Over the past few years, AMD has been on a tear thanks to its newest Ryzen CPUs. But how do you know which is the right Ryzen CPU for your build?
In years past, Ryzen CPU models were considered the bargain CPU for those looking to make a budget build PC and save a few hundred dollars on their processor. But now Ryzen CPUs have all but caught up with Intel processors in nearly every area.
In order to pick the perfect CPU for your rig, you need to know what the Ryzens are all about.
AMD Ryzen CPUs in a Nutshell
Without going into dizzying technical details, AMD's third-generation Ryzen CPUs are broken up into four families with the Ryzen Threadripper existing in its own universe — more on that later. The four families include Ryzen 3, Ryzen 5, Ryzen 7, and Ryzen 9 CPUs.
With these AMD CPU models, the higher number represents a higher processor specification. This all sounds simple enough, right?
Initially, Ryzen offered the Ryzen 3, 5, and 7 models as a simple way for consumers to compare these models against Intel's Core i3, i5, and i7 processors. However, in 2019, AMD CEO Dr. Lisa Su introduced the Ryzen 9 3900x chip, which serves as the flagship of its higher-end third-generation processor family.
The main thing that sets Ryzen apart from Intel is the number of processor cores their chips offer as compared to comparable Intel models. These extra cores make Ryzen CPUs ideal for multi-tasking.
While traditionally, Intel's CPUs were better suited for single-core tasks such as gaming.
However, it's now clear that AMD's third-generation Ryzen CPUs are more than able to hold their own against many popular Intel models. And they still cost less than Intel CPUs on average.
Here's a video explaining AMD's third-generation technology in greater detail.
Other Important Factors to Consider
There are a few very important factors you should look at when buying one of the newest AMD Ryzen CPUs. These factors are cooling, clock speed, overclocking, cores, threads, TDP, and cache.
Clock speeds are measured in gigahertz (GHz). They represent the operating speed of a CPU, therefore, the higher the number, the faster the chip.
But keep in mind, that you'll need a motherboard that can handle the speed, otherwise, you'll just create a huge bottlenecking issue. That means you won't get nearly the performance you should get out of the chip.
Bottlenecks can also stress your motherboard, RAM, and chip, shortening the lifespan of each component. Higher clock speeds also increase the temperature of your chip.
Generally, the stock cooler that comes with the chip should be able to handle the temperatures of CPUs set at base clock speeds. Temperatures can also increase because of certain applications such as resource-demanding games or other programs.
For instance, strenuous usages such as long gaming sessions and data mining, you may want to consider an aftermarket cooling solution such as water cooling for your system.
Overclocking continues to play a major role in many CPU purchasing decisions. Nearly all of the third-generation AMD Ryzen CPUs are overclockable to a certain extent. They include a boost feature that allows you to push the chips beyond their factory settings without crashing your system.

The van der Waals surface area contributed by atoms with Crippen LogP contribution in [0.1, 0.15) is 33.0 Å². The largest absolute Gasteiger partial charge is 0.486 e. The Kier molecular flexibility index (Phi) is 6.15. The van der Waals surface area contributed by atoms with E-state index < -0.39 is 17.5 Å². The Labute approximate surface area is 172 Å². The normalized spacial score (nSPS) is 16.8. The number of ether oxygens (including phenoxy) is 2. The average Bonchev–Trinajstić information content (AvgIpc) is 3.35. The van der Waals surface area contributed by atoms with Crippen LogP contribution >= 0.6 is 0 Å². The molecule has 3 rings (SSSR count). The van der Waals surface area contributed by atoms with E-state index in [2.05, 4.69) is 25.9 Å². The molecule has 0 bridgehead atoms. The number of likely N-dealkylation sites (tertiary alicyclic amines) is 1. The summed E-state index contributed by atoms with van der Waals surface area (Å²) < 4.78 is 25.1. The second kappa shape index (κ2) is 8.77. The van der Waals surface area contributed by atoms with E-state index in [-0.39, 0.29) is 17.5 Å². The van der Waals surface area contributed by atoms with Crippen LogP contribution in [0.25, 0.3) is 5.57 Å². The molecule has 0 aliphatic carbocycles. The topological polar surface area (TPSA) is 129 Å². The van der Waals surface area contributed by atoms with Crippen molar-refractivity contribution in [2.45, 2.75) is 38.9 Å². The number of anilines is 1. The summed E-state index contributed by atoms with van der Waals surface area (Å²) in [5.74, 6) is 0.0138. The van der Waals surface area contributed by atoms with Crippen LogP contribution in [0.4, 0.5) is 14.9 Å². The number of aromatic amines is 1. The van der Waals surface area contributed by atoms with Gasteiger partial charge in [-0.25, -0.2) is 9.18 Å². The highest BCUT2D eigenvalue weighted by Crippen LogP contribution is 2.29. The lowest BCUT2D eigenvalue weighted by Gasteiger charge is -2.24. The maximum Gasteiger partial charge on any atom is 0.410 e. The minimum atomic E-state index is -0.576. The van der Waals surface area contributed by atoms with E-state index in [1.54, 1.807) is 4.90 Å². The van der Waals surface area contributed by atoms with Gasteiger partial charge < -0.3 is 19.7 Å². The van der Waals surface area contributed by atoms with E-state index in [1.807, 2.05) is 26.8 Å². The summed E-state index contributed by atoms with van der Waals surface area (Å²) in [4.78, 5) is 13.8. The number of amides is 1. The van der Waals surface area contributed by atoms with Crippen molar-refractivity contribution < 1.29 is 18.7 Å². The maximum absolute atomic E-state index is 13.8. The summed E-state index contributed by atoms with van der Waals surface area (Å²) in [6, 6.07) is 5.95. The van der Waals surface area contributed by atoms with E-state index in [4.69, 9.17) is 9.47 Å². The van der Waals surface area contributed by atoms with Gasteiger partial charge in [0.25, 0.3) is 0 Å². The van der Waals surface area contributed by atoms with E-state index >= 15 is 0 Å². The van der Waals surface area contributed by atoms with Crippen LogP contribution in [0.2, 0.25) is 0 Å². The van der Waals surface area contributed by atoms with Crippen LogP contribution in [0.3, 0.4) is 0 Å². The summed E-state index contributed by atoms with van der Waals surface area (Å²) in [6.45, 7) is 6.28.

However, be aware that you'll probably need a high-quality overclocking-friendly motherboard as well as an after-market cooling solution to ensure long-term stability.
Cores are best explained as processors within the CPU. Today's CPUs use between 2 and 32 cores. The majority of processors will offer between four to eight cores.
Each core is capable of taking care of its own tasks. Four cores are the minimum that we recommend for any system.
When most folks think of the term "threads," they may think about clothes. However, for tech-savvy folks, especially gamers, it means something completely different.
Threads represent the number of separate processes a chip can handle at one time. In theory, the number of threads should correlate with the number of cores on a CPU. However, many processors today offer what is called "multithreading," which gives a single core the ability to create two threads.
AMD calls this process SMT (Simultaneous Multithreading). More threads deliver better multitasking and can provide enhanced performance when it comes to thread-heavy applications such as transcoding and video editing.
Thermal Design Profile/Power (TDP)
The TDP represents the maximum amount of heat a CPU generates at stock speed. This factor is measured in watts (W). That's important to know when choosing an after-market cooler because you'll need to know that it can handle at least the minimum TDP.
This number also allows you to calculate how big of a power supply unit (PSU) you'll need to operate your system. Every component has certain wattage demands, so you want to make sure that your PSU has enough wattage to cover everything.
Also, higher TDP typically coincides with faster system performance.
Most processors today offer an on-board memory cache, which is used to speed up access to your data as well as speeding up instructions between your processor and RAM. There are three types of on-board cache:
- L1: Represents the fastest type of cache, but it is generally cramped
- L2: Is a bit roomier but slower than L1
- L3: Is the most spacious, but also the slowest cache
Whenever the data a processor need isn't available from any of those three sources, it goes to the RAM, which is slower than all three caches because it is physically farther from the CPU than the on-board cache.